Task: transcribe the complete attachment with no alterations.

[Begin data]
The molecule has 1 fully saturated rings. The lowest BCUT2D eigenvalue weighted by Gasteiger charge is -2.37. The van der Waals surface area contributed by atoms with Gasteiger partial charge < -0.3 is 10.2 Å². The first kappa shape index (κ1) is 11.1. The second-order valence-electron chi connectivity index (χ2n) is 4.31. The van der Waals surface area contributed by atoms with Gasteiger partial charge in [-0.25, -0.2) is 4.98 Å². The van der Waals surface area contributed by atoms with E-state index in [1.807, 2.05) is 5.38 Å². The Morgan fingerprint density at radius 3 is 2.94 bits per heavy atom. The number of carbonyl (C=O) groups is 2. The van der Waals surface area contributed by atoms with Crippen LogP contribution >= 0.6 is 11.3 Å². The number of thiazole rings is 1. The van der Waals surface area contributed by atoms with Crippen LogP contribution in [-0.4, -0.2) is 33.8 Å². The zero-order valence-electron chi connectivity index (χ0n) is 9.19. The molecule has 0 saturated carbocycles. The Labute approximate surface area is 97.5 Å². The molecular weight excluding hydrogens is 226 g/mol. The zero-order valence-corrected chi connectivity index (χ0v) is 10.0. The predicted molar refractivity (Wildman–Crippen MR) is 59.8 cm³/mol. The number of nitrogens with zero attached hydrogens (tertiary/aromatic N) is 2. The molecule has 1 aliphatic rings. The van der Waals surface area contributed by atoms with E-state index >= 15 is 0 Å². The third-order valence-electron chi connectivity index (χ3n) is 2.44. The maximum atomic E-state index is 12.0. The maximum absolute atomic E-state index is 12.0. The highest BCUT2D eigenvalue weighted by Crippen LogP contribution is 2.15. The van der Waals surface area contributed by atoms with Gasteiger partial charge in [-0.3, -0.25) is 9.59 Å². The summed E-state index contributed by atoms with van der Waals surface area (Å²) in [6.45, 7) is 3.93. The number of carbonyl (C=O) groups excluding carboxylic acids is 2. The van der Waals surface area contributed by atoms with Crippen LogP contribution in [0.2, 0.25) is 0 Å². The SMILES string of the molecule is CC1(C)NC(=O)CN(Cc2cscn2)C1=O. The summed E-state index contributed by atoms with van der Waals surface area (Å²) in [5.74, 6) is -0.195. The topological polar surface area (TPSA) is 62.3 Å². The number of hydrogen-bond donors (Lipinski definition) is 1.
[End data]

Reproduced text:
The molecule has 1 fully saturated rings. The lowest BCUT2D eigenvalue weighted by Gasteiger charge is -2.37. The van der Waals surface area contributed by atoms with Gasteiger partial charge < -0.3 is 10.2 Å². The first kappa shape index (κ1) is 11.1. The second-order valence-electron chi connectivity index (χ2n) is 4.31. The van der Waals surface area contributed by atoms with Gasteiger partial charge in [-0.25, -0.2) is 4.98 Å². The van der Waals surface area contributed by atoms with E-state index in [1.807, 2.05) is 5.38 Å². The Morgan fingerprint density at radius 3 is 2.94 bits per heavy atom. The number of carbonyl (C=O) groups is 2. The van der Waals surface area contributed by atoms with Crippen LogP contribution >= 0.6 is 11.3 Å². The number of thiazole rings is 1. The van der Waals surface area contributed by atoms with Crippen LogP contribution in [-0.4, -0.2) is 33.8 Å². The zero-order valence-electron chi connectivity index (χ0n) is 9.19. The molecule has 0 saturated carbocycles. The Labute approximate surface area is 97.5 Å². The molecular weight excluding hydrogens is 226 g/mol. The zero-order valence-corrected chi connectivity index (χ0v) is 10.0. The predicted molar refractivity (Wildman–Crippen MR) is 59.8 cm³/mol. The number of nitrogens with zero attached hydrogens (tertiary/aromatic N) is 2. The molecule has 1 aliphatic rings. The van der Waals surface area contributed by atoms with E-state index >= 15 is 0 Å². The third-order valence-electron chi connectivity index (χ3n) is 2.44. The maximum atomic E-state index is 12.0. The maximum absolute atomic E-state index is 12.0. The highest BCUT2D eigenvalue weighted by Crippen LogP contribution is 2.15. The van der Waals surface area contributed by atoms with Gasteiger partial charge in [-0.3, -0.25) is 9.59 Å². The summed E-state index contributed by atoms with van der Waals surface area (Å²) in [6.45, 7) is 3.93. The number of carbonyl (C=O) groups excluding carboxylic acids is 2. The van der Waals surface area contributed by atoms with Crippen LogP contribution in [0.2, 0.25) is 0 Å². The SMILES string of the molecule is CC1(C)NC(=O)CN(Cc2cscn2)C1=O. The summed E-state index contributed by atoms with van der Waals surface area (Å²) in [5.74, 6) is -0.195. The topological polar surface area (TPSA) is 62.3 Å². The number of hydrogen-bond donors (Lipinski definition) is 1.